Swiss missionaries played a primary and little-known role in explaining Africa to the literate world in the late nineteenth and early twentieth centuries. This book emphasizes how these European intellectuals, brought to the deep rural areas of southern Africa by their vocation, formulated and ordered knowledge about the continent. Central to this group was Junod, who became a pioneering collector in the fields of entomology and botany.
Die Inhaltsangabe kann sich auf eine andere Ausgabe dieses Titels beziehen.
Patrick Harries is a professor of history at the University of Basel and author of Work, Culture and Identity: Migrant Laborers in Mozambique and South Africa, c. 1860-1910.Review:
"Harries points out in detail the intellectual heritage of the missionaries in terms of their anthropological, religious, geographical, scientific, and linguistic beliefs... The book is deeply researched and gives the reader a strong sense of the ferment out of which missionaries tried to make sense of their vocations." - International Journal of African Historical Studies "(T)his lavishly illustrated volume remains a towering achievement that lifts mission studies to a level of sophistication rarely achieved in the past." - Journal of African History "This book is a masterly work of detailed transnational research in at least five languages, deft analysis, and intentional crafting. With sure deliberation, the narrative steps between continents and forward and backward in time. The prose is smooth, the photographs evocative. Many thanks to the publisher for reproducing a set of them in colour." - Environment and History "The intellectual lives of one small group of Swiss missionaries suggest a new perspective on the dynamic relationship between Europeans and Africans involved in missions." - Terrae Incognitae "This is a book about Swiss missionaries, Thonga, and systems of knowledge in southeast Africa, but it is also very much about power and its limits in contested intellectual and cultural arenas...This is a satisfying and detailed book. Whether on the topic of butterflies, botanizing unexplored terrains, the implications of literacy, or the politics of university appointments, Harries efforts are clearly up to Junod's high standards." - H-Luso-Africa "Harries excels in describing the intellectual influences that informed the scientific endeavors of the missionaries. His focus on the Swiss missionary contribution offers a unique angle on the history of science in Africa." - ISIS, Journal of the History of Science Society "Butterflies and Barbarians deserves a wide audience. Students in advanced undergraduate and graduate courses on African history, imperialism, and missionaries would find many insights here on the politics of knowledge in a colonial setting." - African Studies Quarterly "Taking apart Junod's categorical and analytical modes of understanding and sorting through them, Harries shows us exactly how the levered interactions of knowledge, power, and negotiation worked, in the critical era of missionaries' assemblage of ethnographic knowledge." - American Historical Review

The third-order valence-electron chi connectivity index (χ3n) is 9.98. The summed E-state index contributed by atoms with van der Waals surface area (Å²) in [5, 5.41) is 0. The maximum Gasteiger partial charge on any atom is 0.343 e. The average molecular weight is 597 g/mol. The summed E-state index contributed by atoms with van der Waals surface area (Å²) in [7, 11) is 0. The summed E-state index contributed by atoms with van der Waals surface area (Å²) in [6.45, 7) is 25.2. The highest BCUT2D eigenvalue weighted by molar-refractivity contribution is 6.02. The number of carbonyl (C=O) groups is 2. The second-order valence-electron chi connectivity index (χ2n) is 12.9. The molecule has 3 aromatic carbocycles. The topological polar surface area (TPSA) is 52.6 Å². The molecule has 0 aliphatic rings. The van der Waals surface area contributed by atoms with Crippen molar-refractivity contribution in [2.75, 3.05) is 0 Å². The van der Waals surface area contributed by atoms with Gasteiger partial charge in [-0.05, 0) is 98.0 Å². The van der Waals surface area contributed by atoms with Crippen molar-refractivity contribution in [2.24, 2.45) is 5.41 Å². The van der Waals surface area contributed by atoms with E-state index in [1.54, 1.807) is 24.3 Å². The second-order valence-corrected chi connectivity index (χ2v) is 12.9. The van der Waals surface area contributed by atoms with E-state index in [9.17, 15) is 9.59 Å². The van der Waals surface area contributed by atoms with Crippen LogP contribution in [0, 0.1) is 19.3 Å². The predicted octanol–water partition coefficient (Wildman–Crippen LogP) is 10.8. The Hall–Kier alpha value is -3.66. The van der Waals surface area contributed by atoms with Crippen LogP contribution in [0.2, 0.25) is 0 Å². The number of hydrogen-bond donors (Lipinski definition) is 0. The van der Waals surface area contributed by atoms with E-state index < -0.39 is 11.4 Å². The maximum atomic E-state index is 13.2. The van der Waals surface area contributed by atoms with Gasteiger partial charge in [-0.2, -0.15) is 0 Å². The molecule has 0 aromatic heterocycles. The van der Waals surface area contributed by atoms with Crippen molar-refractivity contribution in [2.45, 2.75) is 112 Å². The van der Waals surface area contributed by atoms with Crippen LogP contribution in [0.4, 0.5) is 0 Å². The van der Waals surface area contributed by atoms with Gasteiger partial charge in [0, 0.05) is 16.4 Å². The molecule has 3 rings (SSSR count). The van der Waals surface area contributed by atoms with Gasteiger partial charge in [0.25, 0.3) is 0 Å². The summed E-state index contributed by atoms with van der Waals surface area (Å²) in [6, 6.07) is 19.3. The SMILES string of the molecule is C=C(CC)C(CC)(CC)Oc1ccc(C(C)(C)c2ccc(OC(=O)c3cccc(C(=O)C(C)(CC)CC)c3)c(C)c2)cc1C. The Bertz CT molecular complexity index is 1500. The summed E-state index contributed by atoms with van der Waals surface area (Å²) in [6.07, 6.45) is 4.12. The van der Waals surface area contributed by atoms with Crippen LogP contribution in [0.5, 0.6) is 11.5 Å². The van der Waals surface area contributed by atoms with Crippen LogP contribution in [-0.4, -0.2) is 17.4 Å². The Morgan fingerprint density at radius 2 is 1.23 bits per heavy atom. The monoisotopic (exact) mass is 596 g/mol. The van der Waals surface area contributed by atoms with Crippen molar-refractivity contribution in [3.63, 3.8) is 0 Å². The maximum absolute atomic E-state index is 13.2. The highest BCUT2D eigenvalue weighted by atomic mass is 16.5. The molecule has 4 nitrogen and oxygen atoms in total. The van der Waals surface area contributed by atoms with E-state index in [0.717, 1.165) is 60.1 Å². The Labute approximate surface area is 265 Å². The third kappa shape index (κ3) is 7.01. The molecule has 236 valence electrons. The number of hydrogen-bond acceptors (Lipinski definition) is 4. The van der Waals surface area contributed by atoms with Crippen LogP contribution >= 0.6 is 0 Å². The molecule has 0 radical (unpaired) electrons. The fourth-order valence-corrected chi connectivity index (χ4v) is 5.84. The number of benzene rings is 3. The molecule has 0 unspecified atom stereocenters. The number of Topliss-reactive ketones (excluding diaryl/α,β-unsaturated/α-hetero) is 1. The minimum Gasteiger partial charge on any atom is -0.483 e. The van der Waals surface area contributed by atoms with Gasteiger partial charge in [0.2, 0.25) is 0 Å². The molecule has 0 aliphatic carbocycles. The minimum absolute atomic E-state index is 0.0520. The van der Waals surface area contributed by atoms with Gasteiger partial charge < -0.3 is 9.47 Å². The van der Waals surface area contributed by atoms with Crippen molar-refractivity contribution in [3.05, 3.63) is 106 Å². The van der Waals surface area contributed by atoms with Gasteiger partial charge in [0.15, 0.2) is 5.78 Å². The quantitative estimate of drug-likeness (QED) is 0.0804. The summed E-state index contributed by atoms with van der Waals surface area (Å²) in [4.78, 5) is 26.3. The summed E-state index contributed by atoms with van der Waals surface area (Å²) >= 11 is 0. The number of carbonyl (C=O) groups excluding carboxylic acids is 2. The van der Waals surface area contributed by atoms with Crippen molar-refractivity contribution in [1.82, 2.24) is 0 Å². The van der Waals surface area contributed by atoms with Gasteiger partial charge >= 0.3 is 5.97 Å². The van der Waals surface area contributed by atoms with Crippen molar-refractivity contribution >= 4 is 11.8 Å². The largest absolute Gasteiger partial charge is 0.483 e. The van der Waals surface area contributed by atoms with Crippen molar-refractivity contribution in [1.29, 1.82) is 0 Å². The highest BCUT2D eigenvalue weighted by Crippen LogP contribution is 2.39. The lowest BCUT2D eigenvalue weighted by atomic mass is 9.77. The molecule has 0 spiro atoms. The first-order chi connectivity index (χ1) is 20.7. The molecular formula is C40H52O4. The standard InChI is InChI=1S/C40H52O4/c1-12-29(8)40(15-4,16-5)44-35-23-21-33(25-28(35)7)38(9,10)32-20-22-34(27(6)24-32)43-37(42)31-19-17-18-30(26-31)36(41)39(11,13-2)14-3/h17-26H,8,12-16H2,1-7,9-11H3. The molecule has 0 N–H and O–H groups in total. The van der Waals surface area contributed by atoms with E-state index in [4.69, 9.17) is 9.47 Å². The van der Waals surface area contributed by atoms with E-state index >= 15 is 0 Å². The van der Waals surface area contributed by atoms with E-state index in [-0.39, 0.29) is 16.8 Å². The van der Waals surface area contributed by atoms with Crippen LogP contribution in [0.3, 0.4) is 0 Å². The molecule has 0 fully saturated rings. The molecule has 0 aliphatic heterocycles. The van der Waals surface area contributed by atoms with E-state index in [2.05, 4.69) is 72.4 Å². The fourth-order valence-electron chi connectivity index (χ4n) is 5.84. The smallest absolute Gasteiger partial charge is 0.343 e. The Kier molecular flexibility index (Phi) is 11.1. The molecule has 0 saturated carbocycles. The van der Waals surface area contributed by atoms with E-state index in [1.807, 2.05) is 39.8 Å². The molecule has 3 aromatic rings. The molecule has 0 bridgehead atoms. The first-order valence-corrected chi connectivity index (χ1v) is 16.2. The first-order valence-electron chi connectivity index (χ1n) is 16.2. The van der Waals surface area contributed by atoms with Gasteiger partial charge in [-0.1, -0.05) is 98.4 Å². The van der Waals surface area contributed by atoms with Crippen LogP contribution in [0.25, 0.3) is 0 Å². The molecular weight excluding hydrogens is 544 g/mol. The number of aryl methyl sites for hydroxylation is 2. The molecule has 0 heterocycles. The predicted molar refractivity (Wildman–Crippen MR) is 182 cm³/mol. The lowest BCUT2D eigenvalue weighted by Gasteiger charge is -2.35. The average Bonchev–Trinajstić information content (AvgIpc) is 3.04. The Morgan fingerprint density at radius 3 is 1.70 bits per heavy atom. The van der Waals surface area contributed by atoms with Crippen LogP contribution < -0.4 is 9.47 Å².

„Über diesen Titel“ kann sich auf eine andere Ausgabe dieses Titels beziehen.